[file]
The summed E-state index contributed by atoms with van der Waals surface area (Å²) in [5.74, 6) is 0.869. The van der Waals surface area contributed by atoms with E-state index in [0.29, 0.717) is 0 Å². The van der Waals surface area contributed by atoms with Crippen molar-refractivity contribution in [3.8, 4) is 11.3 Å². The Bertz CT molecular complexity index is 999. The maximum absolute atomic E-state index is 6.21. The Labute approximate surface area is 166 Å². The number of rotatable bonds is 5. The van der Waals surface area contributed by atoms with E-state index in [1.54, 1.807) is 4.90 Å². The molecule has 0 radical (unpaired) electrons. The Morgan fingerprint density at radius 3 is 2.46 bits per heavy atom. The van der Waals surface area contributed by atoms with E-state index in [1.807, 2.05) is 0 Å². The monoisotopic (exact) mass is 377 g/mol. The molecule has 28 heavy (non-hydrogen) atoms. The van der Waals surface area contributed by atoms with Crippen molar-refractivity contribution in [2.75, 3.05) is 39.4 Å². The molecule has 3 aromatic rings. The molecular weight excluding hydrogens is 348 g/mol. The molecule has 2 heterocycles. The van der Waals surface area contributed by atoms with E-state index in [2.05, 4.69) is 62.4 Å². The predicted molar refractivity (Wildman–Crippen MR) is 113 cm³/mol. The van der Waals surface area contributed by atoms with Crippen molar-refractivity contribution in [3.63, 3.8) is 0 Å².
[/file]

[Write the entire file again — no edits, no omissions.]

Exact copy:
The summed E-state index contributed by atoms with van der Waals surface area (Å²) in [5.74, 6) is 0.869. The van der Waals surface area contributed by atoms with E-state index in [0.29, 0.717) is 0 Å². The van der Waals surface area contributed by atoms with Crippen molar-refractivity contribution in [3.8, 4) is 11.3 Å². The Bertz CT molecular complexity index is 999. The maximum absolute atomic E-state index is 6.21. The Labute approximate surface area is 166 Å². The number of rotatable bonds is 5. The van der Waals surface area contributed by atoms with E-state index in [1.54, 1.807) is 4.90 Å². The molecule has 0 radical (unpaired) electrons. The Morgan fingerprint density at radius 3 is 2.46 bits per heavy atom. The van der Waals surface area contributed by atoms with E-state index in [1.807, 2.05) is 0 Å². The monoisotopic (exact) mass is 377 g/mol. The molecule has 28 heavy (non-hydrogen) atoms. The van der Waals surface area contributed by atoms with Crippen molar-refractivity contribution in [2.75, 3.05) is 39.4 Å². The molecule has 3 aromatic rings. The molecular weight excluding hydrogens is 348 g/mol. The molecule has 2 heterocycles. The van der Waals surface area contributed by atoms with E-state index in [2.05, 4.69) is 62.4 Å². The predicted molar refractivity (Wildman–Crippen MR) is 113 cm³/mol. The van der Waals surface area contributed by atoms with Crippen molar-refractivity contribution in [3.63, 3.8) is 0 Å².